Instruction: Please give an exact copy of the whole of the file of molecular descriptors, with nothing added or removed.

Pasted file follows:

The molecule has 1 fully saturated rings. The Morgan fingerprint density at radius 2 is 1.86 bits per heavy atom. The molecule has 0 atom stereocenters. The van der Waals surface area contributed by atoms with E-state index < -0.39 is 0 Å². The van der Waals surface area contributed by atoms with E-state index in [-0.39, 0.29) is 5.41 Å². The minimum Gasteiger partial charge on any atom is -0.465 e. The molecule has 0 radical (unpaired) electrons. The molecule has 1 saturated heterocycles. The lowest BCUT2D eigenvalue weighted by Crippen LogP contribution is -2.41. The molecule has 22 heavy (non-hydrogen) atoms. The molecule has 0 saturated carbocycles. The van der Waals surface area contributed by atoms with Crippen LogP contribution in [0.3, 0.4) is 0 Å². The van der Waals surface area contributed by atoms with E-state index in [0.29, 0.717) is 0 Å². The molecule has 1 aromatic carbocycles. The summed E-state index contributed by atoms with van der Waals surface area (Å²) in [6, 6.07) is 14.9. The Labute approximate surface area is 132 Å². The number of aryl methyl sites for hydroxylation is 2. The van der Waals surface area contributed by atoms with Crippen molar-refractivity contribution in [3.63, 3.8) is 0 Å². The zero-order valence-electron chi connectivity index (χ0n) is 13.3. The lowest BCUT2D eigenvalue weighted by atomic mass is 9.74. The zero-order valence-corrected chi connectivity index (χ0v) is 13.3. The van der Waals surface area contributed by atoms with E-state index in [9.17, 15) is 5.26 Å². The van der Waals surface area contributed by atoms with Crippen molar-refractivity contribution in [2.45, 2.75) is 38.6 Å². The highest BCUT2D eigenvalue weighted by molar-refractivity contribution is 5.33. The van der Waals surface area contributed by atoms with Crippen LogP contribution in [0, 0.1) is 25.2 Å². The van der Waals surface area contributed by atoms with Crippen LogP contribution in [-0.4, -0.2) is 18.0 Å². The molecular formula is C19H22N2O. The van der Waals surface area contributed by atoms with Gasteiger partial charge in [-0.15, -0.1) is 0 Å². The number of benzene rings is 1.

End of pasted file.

The molecule has 1 fully saturated rings. The Morgan fingerprint density at radius 2 is 1.86 bits per heavy atom. The molecule has 0 atom stereocenters. The van der Waals surface area contributed by atoms with E-state index < -0.39 is 0 Å². The van der Waals surface area contributed by atoms with E-state index in [-0.39, 0.29) is 5.41 Å². The minimum Gasteiger partial charge on any atom is -0.465 e. The molecule has 0 radical (unpaired) electrons. The molecule has 1 saturated heterocycles. The lowest BCUT2D eigenvalue weighted by Crippen LogP contribution is -2.41. The molecule has 22 heavy (non-hydrogen) atoms. The molecule has 0 saturated carbocycles. The van der Waals surface area contributed by atoms with Crippen LogP contribution in [0.3, 0.4) is 0 Å². The van der Waals surface area contributed by atoms with E-state index in [0.29, 0.717) is 0 Å². The molecule has 1 aromatic carbocycles. The summed E-state index contributed by atoms with van der Waals surface area (Å²) in [6, 6.07) is 14.9. The Labute approximate surface area is 132 Å². The number of aryl methyl sites for hydroxylation is 2. The van der Waals surface area contributed by atoms with Crippen molar-refractivity contribution in [3.63, 3.8) is 0 Å². The zero-order valence-electron chi connectivity index (χ0n) is 13.3. The lowest BCUT2D eigenvalue weighted by atomic mass is 9.74. The zero-order valence-corrected chi connectivity index (χ0v) is 13.3. The van der Waals surface area contributed by atoms with E-state index in [9.17, 15) is 5.26 Å². The van der Waals surface area contributed by atoms with Crippen molar-refractivity contribution in [2.45, 2.75) is 38.6 Å². The highest BCUT2D eigenvalue weighted by molar-refractivity contribution is 5.33. The van der Waals surface area contributed by atoms with Crippen LogP contribution in [0, 0.1) is 25.2 Å². The van der Waals surface area contributed by atoms with Crippen LogP contribution in [-0.4, -0.2) is 18.0 Å². The molecular formula is C19H22N2O. The van der Waals surface area contributed by atoms with Gasteiger partial charge in [-0.15, -0.1) is 0 Å². The number of benzene rings is 1.